What was the most frustrating thing? How they wrote the letters. Often a single sheet of paper was folded in half and page one would be the front "cover"; page two would be the back "cover," page three would be written crosswise on the right side of the inside of the folded page and page 4 would be written on the left side. Grandma's sister Bessie had her own take on it. The paper would be folded in half and page one would be on the front "cover" and page two would take up the whole of the inside and page three would be the back "cover." The next most frustrating thing would be the handwriting. Most of the time you couldn't tell the difference in my grandfather's writing between me we one or are! They all looked the same. Most of the time the context would bail me out.

I couldn't have done this without this wonderful program, which I have mentioned before, but will mention it again. The program is called Transcript and it is freeware. Click here to go to the website to download it. I now use it for transcribing newspaper articles, obituaries, marriage announcements, letters, etc. It's a wonderful thing.

*In case the reader is too young to remember The Honeymooners, Ed Norton was Ralph Kramden's (Jackie Gleason) sidekick. Ed was a New York City sewer worker. He was brilliantly played by Art Carney.
Copyright 2010, ACK for Gene Notes

Monday, June 14, 2010

More on James Rankin Jr

I'm near the end of my scanning and transcription project and just scanned a 12 page letter from my dad's Aunt Bessie (Bowman) Rankin, in which she tells some family secrets, and discusses her paralyzed son James*. See my blog from last week entitled It was a Bad Decade.

At one point, Aunt Bessie tells of bringing in someone who was teaching paralytics to walk. Supposedly, one of his patient's was a nephew of Franklin Roosevelt. I can't find anything that says FDR's nephew was paralyzed. Not that it surprises me, because Roosevelt kept a tight lid on his paralysis. We know now, but at the time few people knew he couldn't walk much. Apparently the press was less invasive then.

I can't imagine what it was like for someone in 1932 to lose the use of most of his limbs. By January of 1934, in the height of the depression, his parents were spending their wealth on his care. And James claimed he could feel his legs burning when with the help of nurses his parents stood him up. No bodily function was too unimportant to write about either. And Aunt Bessie does, in great detail.

My dad always told me that James was as helpless as a baby and couldn't even feed himself, and I wonder about it. I do know that he went on to graduate from college in 1940, seven years after his accident. In 1945 he married Amelia Schlenken. According to dad, she was also paralyzed. They lived with Aunt Bessie until James' death in 1958. Bessie died on New Year's eve in 1960. Amelia died in 2000.

(Left) James Jr., James (Jamie) Sr & Bessie (Bowman) Rankin before James Jr's life-changing accident.

 (Right) James Rankin Jr, February 1940 after receiving his degree from Pomona College. Click on the image to read the caption. Don't forget to use your browser's back button to return to this page.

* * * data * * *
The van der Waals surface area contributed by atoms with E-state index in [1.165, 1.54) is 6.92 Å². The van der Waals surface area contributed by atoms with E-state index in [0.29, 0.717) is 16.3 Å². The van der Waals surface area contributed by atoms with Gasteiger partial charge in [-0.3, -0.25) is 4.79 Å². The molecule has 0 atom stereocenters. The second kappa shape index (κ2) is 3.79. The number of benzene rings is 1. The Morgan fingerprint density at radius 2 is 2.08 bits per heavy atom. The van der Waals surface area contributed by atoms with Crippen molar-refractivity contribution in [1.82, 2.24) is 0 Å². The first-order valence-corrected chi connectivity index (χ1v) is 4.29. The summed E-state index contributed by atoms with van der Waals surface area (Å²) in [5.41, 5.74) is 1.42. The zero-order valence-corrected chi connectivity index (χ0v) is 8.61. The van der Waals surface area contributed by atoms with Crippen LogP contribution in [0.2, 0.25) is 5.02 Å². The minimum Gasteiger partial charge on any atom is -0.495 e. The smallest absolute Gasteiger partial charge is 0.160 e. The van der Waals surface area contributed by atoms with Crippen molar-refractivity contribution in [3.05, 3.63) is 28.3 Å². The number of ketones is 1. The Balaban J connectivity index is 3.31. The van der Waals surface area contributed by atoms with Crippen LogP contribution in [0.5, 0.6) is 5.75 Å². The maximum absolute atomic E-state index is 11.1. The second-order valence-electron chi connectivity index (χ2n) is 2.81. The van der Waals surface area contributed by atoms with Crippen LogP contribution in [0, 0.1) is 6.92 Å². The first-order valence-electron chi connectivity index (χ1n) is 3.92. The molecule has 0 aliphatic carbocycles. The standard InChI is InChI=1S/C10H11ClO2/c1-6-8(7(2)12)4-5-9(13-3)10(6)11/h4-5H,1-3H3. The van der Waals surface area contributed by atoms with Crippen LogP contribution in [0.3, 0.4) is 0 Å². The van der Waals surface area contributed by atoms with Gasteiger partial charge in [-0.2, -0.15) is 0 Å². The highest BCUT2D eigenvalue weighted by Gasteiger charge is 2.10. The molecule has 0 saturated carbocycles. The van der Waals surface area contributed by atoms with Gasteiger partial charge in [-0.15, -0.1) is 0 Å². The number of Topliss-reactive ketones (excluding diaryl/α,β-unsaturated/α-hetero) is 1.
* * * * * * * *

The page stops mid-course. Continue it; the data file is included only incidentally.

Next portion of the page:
* While looking for information on C6 (6th cervical vertebra) injuries, I discovered that one-third of all cervical injuries are caused by diving accidents. James was fortunate to survive. Ironically, his best friend, Dick Edmunds, who helped rescue James died in his sleep in early 1934 of a ruptured aortic aneurysm.

Copyright 2010, ACK for Gene Notes

Saturday, June 12, 2010

Sympathy Saturday - Rojowski, continued

More of the Rojowski family. Again, I have no idea who these people are.  Don't forget to use your browser's back button to return to this page.

Copyright 2010, ACK for Gene Notes

Friday, June 11, 2010

It Was a Bad Decade

Even without the Great Depression, the decade of 1930-1939 was a sad one for the Bowman family of Lexington, Missouri. This is one of my direct line families, and I often wonder how they got through it.

First, the family patriarch, Frank G. Bowman died on February 24, 1930 after suffering a stroke. He was 75, which was a good age for someone of his generation.

Second, Frances Bowman Rogers, aged 42, daughter of the above Frank Bowman and his wife Elizabeth Webb, died of complications of scarlet fever on March 23, 1932. She left a husband, Hugh Rogers and a ten-year-old daughter, Mary Elizabeth.

On July 23, 1932, James Rankin, Jr., son of James Rankin and Bessie Bowman, the oldest daughter of Frank & Elizabeth Bowman, dove into the surf at Malibu, California and broke his neck. He was 19 years old and spent the rest of his life as a quadriplegic. From family accounts, I don't think his parents ever got over this tragic accident to their only child.

Then on August 11, 1938, death took Mary Anne Bowman Percival, the youngest child of Frank & Bessie Bowman. She was 45 and left a husband, John S. Percival and two sons, John, age 17 and Frank, age 13. After transcribing all the letters my grandparents left behind, I recognize now that Mary was John's great love and I don't think he ever really got over her death. He certainly seems a different person from the rather formal, stern man I knew as grandfather.

So by the end of the decade, Elizabeth Webb Bowman was left with a son, John Bowman who lived with her and a daughter, Bessie Bowman Rankin, who lived in California with her husband and disabled son; also surviving were Hugh Rogers and daughter Mary Elizabeth of Lexington, Missouri  and John Percival and sons John & Frank of Detroit. From their letters, my grandfather thought highly of his in-laws and my grandmother was close to her sisters and mother. She must have been a strong woman to withstand that decade.

Copyright 2010, ACK for Gene Notes

Thursday, June 10, 2010

Gotta Love Her

How can you love someone whom you've never met? Not only never met, but died 14 years before you were born.